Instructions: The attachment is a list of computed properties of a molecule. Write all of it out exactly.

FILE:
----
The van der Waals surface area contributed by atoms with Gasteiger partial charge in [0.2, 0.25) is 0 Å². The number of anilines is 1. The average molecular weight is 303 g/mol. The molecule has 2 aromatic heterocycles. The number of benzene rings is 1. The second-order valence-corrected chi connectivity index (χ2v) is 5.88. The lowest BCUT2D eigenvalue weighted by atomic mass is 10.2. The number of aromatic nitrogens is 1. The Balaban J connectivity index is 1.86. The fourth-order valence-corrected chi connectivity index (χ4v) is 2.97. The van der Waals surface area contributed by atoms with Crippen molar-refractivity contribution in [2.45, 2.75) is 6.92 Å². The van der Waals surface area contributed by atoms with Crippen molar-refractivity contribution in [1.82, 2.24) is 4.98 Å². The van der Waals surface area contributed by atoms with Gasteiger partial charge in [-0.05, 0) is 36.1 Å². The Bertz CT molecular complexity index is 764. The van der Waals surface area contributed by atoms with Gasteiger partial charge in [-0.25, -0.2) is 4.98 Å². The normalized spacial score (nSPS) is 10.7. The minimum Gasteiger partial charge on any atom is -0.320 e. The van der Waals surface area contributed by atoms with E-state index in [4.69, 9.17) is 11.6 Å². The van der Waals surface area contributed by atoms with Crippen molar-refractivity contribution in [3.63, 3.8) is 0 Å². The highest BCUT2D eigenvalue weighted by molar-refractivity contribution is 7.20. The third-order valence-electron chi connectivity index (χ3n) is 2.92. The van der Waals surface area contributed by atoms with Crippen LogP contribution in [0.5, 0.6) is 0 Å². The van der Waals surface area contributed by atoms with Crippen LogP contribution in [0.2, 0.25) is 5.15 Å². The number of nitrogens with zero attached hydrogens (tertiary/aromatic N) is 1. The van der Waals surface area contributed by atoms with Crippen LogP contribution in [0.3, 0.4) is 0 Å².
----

The van der Waals surface area contributed by atoms with Gasteiger partial charge in [0.2, 0.25) is 0 Å². The number of anilines is 1. The average molecular weight is 303 g/mol. The molecule has 2 aromatic heterocycles. The number of benzene rings is 1. The second-order valence-corrected chi connectivity index (χ2v) is 5.88. The lowest BCUT2D eigenvalue weighted by atomic mass is 10.2. The number of aromatic nitrogens is 1. The Balaban J connectivity index is 1.86. The fourth-order valence-corrected chi connectivity index (χ4v) is 2.97. The van der Waals surface area contributed by atoms with Crippen molar-refractivity contribution in [2.45, 2.75) is 6.92 Å². The van der Waals surface area contributed by atoms with Crippen molar-refractivity contribution in [1.82, 2.24) is 4.98 Å². The van der Waals surface area contributed by atoms with Gasteiger partial charge in [-0.05, 0) is 36.1 Å². The Bertz CT molecular complexity index is 764. The van der Waals surface area contributed by atoms with Gasteiger partial charge in [-0.25, -0.2) is 4.98 Å². The normalized spacial score (nSPS) is 10.7. The minimum Gasteiger partial charge on any atom is -0.320 e. The van der Waals surface area contributed by atoms with E-state index in [4.69, 9.17) is 11.6 Å². The van der Waals surface area contributed by atoms with Crippen molar-refractivity contribution in [3.63, 3.8) is 0 Å². The highest BCUT2D eigenvalue weighted by molar-refractivity contribution is 7.20. The third-order valence-electron chi connectivity index (χ3n) is 2.92. The van der Waals surface area contributed by atoms with Crippen LogP contribution in [0.5, 0.6) is 0 Å². The van der Waals surface area contributed by atoms with Crippen LogP contribution in [0.2, 0.25) is 5.15 Å². The number of nitrogens with zero attached hydrogens (tertiary/aromatic N) is 1. The van der Waals surface area contributed by atoms with Crippen LogP contribution in [0.3, 0.4) is 0 Å².